If you had the means, maybe you went to Coney Island and got clam fritters or smoked beef tongue from Joe’s. The very well-to-do could be found at the city’s first restaurant, according to the French classification of the term, Delmonico’s. Mark Twain could be found there in one of their private rooms, holding court.

None of this was ideal. Many perished, and at the time, no one knew why. But healthcare workers and food providers are always the ones to keep working during a crisis. They provide a public service and, in New York’s past epidemics, have worked in unison to provide those public services. If you were sick in a private home, you quarantined there, preferably in a room away from the rest of the family. If you lived in a tenement or other insufferable complex, you were advised to quarantine at a hospital. Lillian Wald made these efforts possible. The mother of public health nursing, and of the visiting nurses’ movement, she had opened Henry Street Settlement in 1895, and in 1918 formed the Nurses’ Emergency Council.

This new “settlement movement” encouraged public servants to settle in the neighborhood where they served to better serve that neighborhood. Nurses went door to door, canvasing for flu cases and delivering linens, pneumonia jackets, and quarts of soup. Among them was Millicent Hearst, wife of William Randolph Hearst, who was appointed to coordinate food relief and transportation. The Red Cross also set up soup kitchens around the country during the war and through the pandemic but more purposefully through the Great Depression.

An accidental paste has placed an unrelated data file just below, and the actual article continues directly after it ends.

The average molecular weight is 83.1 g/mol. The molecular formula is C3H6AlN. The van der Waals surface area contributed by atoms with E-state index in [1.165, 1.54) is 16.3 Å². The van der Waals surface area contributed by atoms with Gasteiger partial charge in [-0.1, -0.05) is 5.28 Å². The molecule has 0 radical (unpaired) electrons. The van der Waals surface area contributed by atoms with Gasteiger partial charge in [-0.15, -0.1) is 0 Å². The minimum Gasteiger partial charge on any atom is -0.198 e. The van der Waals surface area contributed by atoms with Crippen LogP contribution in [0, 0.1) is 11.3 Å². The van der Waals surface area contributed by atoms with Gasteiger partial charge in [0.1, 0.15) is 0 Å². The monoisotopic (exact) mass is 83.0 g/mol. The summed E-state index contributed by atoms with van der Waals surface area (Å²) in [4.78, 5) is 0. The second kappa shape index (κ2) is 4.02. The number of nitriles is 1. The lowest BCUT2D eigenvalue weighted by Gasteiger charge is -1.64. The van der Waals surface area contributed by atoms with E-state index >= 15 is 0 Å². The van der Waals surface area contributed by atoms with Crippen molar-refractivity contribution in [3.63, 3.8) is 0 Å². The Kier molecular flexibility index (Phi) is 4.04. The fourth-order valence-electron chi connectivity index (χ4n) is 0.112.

Restaurants of today, by the nature of numbers, have each become less essential. They are no less loved, but most exist as competitive businesses, ones that the Department of Health has been tasked to monitor and to profit from, rather than work alongside. Efforts now are made by restaurants to provide food for healthcare workers and out-of-workers, funded by private donations from the public, a complete role reversion made necessarily by a shift in budgets that favor the NYPD. The Lillian Walds of today are on the battlefield in the streets, treating protestors in opposition of police brutality. The food relief and transportation comes from mutual aid networks, from those out-of-workers in the service industry, who are raising funds, running soup kitchens, and organizing community fridges. Schools that once had nurses now have police, and we hope to afford medical care when we need it.